Free Party – expect Sunday to be particularly unkind to the Free Party, a group which has half a dozen seats at the Riigikogu and yet was struggling to maintain the required 500 members to retain legal political party status. Two changes of leader in 2018 do not help to instill confidence, either, and the party could be dismembered by support dispersing in various directions, depending on which aspects of Free's platform attracted a voter in the first place, be it Reform-, Estonia 200 or even EKRE-wards.
Estonia 200 – one of two new kids on the block, and the coming men and women in the latter half of 2018 (essentially since the party was formed), things went awry for Estonia 200 after the turn of the year. A well-meaning, but ultimately ill-conceived, poster campaign, in January, dealt a blow which the party has never recovered from, even with a fairly impressive roster of names including former IRL minister Margus Tsahkna, and a glamour to rival Reform's. Candidate Lauri Hussar still being editor-in-chief at daily Postimees (in whose pages the Estonia 200 manifesto had earlier been reproduced) was hardly the party's finest hour in its short history, either. Hovering around the 5% mark in recent support, which means it could pick up a couple of seats. But the establishment is mean, and can jealously circle its wagons against outsiders, so Estonia 200 could just as likely come away with nothing.
Green Party – running a full list again, even with socialite Anu Saagim on the ticket, could mean there are 125 people without a seat chez Green. It isn't over till it's over of course, but green politics does not take quite the same form in Estonia as it does in many ''old'' European countries like Germany and the Netherlands. Support has also seen some pressure with the arrival of the newest party...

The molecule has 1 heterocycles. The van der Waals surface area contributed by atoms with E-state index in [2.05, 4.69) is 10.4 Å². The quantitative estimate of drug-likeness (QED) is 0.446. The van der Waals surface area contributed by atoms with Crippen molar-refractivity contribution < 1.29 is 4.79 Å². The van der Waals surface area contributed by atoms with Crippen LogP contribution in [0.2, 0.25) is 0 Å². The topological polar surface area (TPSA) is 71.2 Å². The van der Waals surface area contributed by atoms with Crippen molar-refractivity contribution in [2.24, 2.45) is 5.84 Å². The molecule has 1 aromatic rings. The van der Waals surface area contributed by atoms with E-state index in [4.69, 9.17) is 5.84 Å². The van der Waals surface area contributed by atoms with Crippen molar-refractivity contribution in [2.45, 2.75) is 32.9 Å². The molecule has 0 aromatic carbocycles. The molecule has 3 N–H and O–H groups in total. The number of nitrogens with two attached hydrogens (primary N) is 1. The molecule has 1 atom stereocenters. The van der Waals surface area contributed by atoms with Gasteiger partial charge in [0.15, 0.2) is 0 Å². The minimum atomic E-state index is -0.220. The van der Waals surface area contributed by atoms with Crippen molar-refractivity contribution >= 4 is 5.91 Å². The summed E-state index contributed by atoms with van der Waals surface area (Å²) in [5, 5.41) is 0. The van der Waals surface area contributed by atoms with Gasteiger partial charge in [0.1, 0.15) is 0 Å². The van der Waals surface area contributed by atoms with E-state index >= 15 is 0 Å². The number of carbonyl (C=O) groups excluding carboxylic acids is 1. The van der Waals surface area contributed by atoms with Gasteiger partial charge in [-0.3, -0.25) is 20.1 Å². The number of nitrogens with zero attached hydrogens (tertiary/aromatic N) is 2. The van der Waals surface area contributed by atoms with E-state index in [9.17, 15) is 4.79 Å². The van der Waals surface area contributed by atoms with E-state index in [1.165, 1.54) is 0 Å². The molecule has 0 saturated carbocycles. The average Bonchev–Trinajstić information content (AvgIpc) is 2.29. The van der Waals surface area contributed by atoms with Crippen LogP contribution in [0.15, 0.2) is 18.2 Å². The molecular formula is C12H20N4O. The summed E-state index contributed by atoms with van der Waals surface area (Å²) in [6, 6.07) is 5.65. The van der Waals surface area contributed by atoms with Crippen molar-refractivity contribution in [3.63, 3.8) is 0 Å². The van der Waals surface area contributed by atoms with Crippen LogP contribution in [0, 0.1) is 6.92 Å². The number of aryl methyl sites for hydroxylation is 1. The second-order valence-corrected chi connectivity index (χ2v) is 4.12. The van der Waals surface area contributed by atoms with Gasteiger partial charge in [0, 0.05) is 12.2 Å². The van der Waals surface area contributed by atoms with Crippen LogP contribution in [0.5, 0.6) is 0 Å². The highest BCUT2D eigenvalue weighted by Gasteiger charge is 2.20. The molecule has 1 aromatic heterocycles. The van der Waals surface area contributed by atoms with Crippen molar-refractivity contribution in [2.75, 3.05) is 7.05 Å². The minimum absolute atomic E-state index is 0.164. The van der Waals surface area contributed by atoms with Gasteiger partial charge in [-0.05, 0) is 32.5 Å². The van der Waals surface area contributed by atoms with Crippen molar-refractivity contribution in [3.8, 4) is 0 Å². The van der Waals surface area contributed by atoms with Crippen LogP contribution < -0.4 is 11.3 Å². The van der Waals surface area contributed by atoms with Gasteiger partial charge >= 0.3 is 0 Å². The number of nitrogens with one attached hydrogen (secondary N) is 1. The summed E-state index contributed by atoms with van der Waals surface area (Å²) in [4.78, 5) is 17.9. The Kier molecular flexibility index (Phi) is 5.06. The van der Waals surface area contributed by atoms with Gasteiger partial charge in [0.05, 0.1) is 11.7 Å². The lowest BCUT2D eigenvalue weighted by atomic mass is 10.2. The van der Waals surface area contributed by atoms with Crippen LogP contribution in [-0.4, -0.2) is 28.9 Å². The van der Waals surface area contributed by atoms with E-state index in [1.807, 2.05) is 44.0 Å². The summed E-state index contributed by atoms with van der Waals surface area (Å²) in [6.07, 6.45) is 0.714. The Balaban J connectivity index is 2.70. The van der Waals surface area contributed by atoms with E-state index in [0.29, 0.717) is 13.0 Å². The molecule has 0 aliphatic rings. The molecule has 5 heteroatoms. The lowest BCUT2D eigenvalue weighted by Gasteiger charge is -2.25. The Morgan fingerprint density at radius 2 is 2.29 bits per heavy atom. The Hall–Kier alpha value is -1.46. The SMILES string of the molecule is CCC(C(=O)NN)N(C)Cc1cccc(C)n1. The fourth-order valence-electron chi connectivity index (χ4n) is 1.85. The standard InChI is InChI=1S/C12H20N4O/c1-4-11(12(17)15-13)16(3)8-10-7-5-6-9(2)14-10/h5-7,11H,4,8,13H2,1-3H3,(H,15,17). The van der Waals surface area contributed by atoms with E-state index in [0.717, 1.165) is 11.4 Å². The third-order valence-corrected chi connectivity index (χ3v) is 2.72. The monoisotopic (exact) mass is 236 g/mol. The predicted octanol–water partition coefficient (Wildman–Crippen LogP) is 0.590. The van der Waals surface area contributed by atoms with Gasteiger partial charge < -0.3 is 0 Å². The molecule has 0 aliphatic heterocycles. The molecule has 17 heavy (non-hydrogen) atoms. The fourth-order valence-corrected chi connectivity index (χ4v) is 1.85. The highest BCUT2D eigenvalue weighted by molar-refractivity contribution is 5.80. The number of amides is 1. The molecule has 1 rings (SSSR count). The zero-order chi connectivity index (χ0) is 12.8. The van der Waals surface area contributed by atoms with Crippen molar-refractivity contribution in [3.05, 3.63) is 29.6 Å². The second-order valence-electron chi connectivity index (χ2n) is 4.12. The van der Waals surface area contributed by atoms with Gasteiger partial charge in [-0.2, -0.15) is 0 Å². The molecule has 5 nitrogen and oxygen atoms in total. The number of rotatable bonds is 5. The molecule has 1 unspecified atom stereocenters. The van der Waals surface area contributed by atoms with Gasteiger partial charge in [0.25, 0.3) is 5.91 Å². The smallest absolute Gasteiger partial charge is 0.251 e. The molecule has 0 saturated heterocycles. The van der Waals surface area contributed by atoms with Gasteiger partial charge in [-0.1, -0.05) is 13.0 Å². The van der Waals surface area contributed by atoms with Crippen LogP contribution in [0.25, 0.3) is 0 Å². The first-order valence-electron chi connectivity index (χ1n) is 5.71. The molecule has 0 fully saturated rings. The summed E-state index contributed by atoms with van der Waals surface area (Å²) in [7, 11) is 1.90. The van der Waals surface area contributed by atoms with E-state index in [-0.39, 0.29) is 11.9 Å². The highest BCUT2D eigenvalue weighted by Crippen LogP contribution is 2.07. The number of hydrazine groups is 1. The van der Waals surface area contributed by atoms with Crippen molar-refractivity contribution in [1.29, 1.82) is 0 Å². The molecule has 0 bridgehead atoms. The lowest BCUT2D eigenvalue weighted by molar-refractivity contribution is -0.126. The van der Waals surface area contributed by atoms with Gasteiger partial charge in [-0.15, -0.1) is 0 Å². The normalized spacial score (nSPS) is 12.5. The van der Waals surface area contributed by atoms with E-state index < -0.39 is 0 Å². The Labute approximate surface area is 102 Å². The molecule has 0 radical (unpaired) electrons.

Richness of Life – started as a loose confederation of eco-people, academics, musicians and others in Tartu last year, the party pulled out all the stops to meet the 500-member requirement and are so running, though without a full list of 125 (they're averaging about three per district). This suggests it should be taken more seriously than it was at the beginning, but the party has a very different, decentralised and community-based approach which means major national electoral success almost goes against its raison d'être. Picketed ERR twice on the issue of non-coverage on its TV political debate broadcasts, which we were only too happy to cover.
Would be nice to see Richness pick up a seat or two; in reality we've run out of road, particularly as these elections might see greater consolidation of the existing larger parliamentary parties, at the cost of all the others.
Also-rans include the United Left Party, and various independent candidates. A group called Rahva Tahe did not in the end run any candidates, nor indeed put up any visible means of contact or other meaningful info on its website. The United People's Party (RÜE), another right-leaning party, disbanded some time during the course of 2018, presumably moribund due to the rise of EKRE.
ERR News in English is set to provide additional election coverage on the evening/night of 3 March, so check back here regularly for an up-to-date picture as results start coming in. The full results are likely to be known at the start of the working week on Monday, at the latest; the makeup of the next government will not, however, since a period of coalition talks will be held as the larger party(ies) try to bring in the support of smaller ones in order to reach the magic 51 seats, or more, necessary for a majority at the Riigikogu.
Readers with Estonian will be able to watch the events unfold in real time on ETV and ERR.
There are also European elections to follow in late May, with most of those listed above campaigning hard there too, so no rest for the wicked as they say.
As for the ski doping scandal, reaction from politicians has been conspicuous by its absence. Normally, in such cases, the prime minister, president, relevant government ministers, and possibly opposition leaders, would in turn give their take on the events, but apart from a statement by culture minister Indrek Saar (SDE) about possibly making doping a criminal offence, a brusque comment by former prime minister Andrus Ansip (who is not running in the general election), and a response from Kristina Šmigun-Vähi, running for Reform and a former star of Nordic skiing, it has been crickets.
The president is currently in Slovakia, and is set to pick up the pieces on Monday, but the rest of the cast seems to have gone to ground between now and Sunday, leaving the controversy as an in-house issue amongst the Estonian skiing and sports community, with, given the popularity of skiing in Estonia, public opinion not needing any prodding into action.
Editor: Dario Cavegn